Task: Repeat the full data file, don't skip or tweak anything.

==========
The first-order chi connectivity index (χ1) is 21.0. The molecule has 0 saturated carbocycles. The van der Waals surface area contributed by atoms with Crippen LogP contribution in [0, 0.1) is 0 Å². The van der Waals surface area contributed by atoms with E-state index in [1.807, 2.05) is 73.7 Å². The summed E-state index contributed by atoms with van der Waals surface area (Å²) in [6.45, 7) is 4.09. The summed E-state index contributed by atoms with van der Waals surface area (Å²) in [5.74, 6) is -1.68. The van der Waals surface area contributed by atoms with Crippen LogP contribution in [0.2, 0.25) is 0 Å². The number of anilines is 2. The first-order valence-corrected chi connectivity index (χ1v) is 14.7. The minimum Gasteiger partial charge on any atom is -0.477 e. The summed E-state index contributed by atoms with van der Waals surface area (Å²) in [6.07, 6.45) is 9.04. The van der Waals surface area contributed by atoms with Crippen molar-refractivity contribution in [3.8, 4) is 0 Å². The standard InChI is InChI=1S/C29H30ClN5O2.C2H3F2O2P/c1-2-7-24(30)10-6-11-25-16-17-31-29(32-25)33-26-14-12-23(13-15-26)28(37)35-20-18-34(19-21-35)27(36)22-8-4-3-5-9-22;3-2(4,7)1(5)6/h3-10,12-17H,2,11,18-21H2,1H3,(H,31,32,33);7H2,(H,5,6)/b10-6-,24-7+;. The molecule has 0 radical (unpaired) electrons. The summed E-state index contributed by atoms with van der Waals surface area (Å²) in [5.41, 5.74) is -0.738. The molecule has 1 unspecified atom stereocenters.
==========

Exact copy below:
The first-order chi connectivity index (χ1) is 21.0. The molecule has 0 saturated carbocycles. The van der Waals surface area contributed by atoms with Crippen LogP contribution in [0, 0.1) is 0 Å². The van der Waals surface area contributed by atoms with E-state index in [1.807, 2.05) is 73.7 Å². The summed E-state index contributed by atoms with van der Waals surface area (Å²) in [6.45, 7) is 4.09. The summed E-state index contributed by atoms with van der Waals surface area (Å²) in [5.74, 6) is -1.68. The van der Waals surface area contributed by atoms with Crippen LogP contribution in [0.2, 0.25) is 0 Å². The number of anilines is 2. The first-order valence-corrected chi connectivity index (χ1v) is 14.7. The minimum Gasteiger partial charge on any atom is -0.477 e. The summed E-state index contributed by atoms with van der Waals surface area (Å²) in [6.07, 6.45) is 9.04. The van der Waals surface area contributed by atoms with Crippen molar-refractivity contribution in [3.8, 4) is 0 Å². The standard InChI is InChI=1S/C29H30ClN5O2.C2H3F2O2P/c1-2-7-24(30)10-6-11-25-16-17-31-29(32-25)33-26-14-12-23(13-15-26)28(37)35-20-18-34(19-21-35)27(36)22-8-4-3-5-9-22;3-2(4,7)1(5)6/h3-10,12-17H,2,11,18-21H2,1H3,(H,31,32,33);7H2,(H,5,6)/b10-6-,24-7+;. The molecule has 0 radical (unpaired) electrons. The summed E-state index contributed by atoms with van der Waals surface area (Å²) in [5.41, 5.74) is -0.738. The molecule has 1 unspecified atom stereocenters.